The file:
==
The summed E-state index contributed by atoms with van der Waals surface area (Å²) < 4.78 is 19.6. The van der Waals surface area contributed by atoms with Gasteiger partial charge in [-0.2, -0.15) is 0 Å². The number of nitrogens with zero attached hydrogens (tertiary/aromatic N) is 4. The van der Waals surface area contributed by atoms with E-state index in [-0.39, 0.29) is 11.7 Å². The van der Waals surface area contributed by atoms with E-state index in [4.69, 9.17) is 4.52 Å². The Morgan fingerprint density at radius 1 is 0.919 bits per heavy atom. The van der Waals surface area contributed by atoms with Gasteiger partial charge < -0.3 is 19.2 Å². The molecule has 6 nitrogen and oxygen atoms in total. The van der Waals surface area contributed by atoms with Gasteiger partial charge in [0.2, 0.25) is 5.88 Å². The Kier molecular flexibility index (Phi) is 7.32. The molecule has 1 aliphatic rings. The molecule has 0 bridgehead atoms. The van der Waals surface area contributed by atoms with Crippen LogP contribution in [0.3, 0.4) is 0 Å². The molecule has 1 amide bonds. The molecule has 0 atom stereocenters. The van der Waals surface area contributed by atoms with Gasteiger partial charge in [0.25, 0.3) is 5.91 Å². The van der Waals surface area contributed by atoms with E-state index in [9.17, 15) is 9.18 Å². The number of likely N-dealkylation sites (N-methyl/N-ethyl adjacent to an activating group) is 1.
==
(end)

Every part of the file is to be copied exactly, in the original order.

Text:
The summed E-state index contributed by atoms with van der Waals surface area (Å²) < 4.78 is 19.6. The van der Waals surface area contributed by atoms with Gasteiger partial charge in [-0.2, -0.15) is 0 Å². The number of nitrogens with zero attached hydrogens (tertiary/aromatic N) is 4. The van der Waals surface area contributed by atoms with E-state index in [-0.39, 0.29) is 11.7 Å². The van der Waals surface area contributed by atoms with E-state index in [4.69, 9.17) is 4.52 Å². The Morgan fingerprint density at radius 1 is 0.919 bits per heavy atom. The van der Waals surface area contributed by atoms with Gasteiger partial charge < -0.3 is 19.2 Å². The molecule has 6 nitrogen and oxygen atoms in total. The van der Waals surface area contributed by atoms with Gasteiger partial charge in [0.2, 0.25) is 5.88 Å². The Kier molecular flexibility index (Phi) is 7.32. The molecule has 1 aliphatic rings. The molecule has 0 bridgehead atoms. The van der Waals surface area contributed by atoms with Crippen LogP contribution in [0.3, 0.4) is 0 Å². The molecule has 1 amide bonds. The molecule has 0 atom stereocenters. The van der Waals surface area contributed by atoms with Gasteiger partial charge in [0.25, 0.3) is 5.91 Å². The van der Waals surface area contributed by atoms with E-state index in [9.17, 15) is 9.18 Å². The number of likely N-dealkylation sites (N-methyl/N-ethyl adjacent to an activating group) is 1.